In Medicare kickback cases, we have previously held the proper measure of restitution is the amount of the kickbacks received, not the total amount billed to Medicare. See United States v. Bane, 720 F.3d 818, 827–28 (11th Cir.2013). In Bane, we extended that logic to Medicare fraud cases not involving kickbacks, holding that a district court erred in failing to exclude the value of medically necessary treatment from the restitution amount. Id. at 828. We reasoned that failing to offset the amounts paid for medically necessary goods and services against the restitution amount would be inconsistent with the purpose of restitution because it would give a windfall to the victims. Id. The failure to offset the costs would result in the victims receiving funds that they would have expended even absent the defendant's fraud. Id.
Here, the district court found that the actual payments from, not the amount billed to, Medicare should be subject to the restitution order. As applied to Dr. Kushner, that totaled $9,341,767.24.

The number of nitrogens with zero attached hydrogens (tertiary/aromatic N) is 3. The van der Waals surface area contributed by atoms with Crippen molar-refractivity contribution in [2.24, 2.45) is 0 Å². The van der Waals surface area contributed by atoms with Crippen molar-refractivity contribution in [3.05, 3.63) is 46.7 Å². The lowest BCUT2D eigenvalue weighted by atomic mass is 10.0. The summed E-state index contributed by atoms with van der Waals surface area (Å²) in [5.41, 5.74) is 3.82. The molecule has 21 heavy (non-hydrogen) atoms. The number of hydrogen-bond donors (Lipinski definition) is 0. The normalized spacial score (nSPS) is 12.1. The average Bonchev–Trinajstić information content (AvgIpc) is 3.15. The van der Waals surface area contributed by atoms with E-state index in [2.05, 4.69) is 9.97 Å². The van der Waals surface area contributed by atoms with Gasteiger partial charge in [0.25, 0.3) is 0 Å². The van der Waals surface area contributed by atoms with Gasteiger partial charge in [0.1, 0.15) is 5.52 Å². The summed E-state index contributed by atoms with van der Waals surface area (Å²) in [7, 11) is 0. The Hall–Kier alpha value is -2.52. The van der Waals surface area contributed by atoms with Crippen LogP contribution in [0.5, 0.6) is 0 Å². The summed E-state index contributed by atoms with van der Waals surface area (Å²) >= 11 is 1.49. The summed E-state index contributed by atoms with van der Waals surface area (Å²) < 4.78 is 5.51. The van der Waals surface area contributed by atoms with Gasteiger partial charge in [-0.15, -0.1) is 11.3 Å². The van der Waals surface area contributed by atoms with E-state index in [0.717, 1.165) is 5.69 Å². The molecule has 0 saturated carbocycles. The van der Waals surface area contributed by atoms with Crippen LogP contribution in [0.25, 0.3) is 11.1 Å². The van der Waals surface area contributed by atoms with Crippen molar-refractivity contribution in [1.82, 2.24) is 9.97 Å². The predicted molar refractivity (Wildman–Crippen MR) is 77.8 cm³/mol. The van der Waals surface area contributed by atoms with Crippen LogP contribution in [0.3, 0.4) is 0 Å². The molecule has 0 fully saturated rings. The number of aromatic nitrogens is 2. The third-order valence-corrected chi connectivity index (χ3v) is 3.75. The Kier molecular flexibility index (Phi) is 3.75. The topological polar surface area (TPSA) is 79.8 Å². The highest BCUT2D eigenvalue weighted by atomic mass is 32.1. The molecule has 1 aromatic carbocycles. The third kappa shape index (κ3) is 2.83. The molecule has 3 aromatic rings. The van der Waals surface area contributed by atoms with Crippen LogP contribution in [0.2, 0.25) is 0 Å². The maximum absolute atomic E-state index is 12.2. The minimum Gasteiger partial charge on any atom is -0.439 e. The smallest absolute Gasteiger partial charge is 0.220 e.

In his opening brief on appeal, Dr. Kushner addressed the restitution issue by trying to revisit the district court's loss calculation discussed above (as opposed to squarely addressing the value of any PHP services allegedly rendered). His brief states that, at sentencing, he objected to the loss amount and, on appeal, he “adopts the same arguments.” Under our clear precedent, this is insufficient. The “request that we ferret out and review any and all arguments it made below—without explaining which ones may have merit and where the district judge may have erred—clearly runs afoul of various Federal Rules of Appellate Procedure.” Four Seasons Hotels & Resorts, B.V. v. Consorcio Barr S.A., 377 F.3d 1164, 1167 n. 4 (11th Cir.2004). So, too, for Dr. Kushner's attempted adoption of “the briefs and arguments” of all his other co-defendants except Biscayne Milieu. This plainly fails to satisfy our circuit Rule 28–1(f) requiring parties adopting the briefs of other parties to “include a statement describing in detail which briefs and which portions of those briefs are adopted.” Defendant Dr. Kushner has not properly preserved his challenge to the district court's loss calculation. See Four Seasons, 377 F.3d at 1167.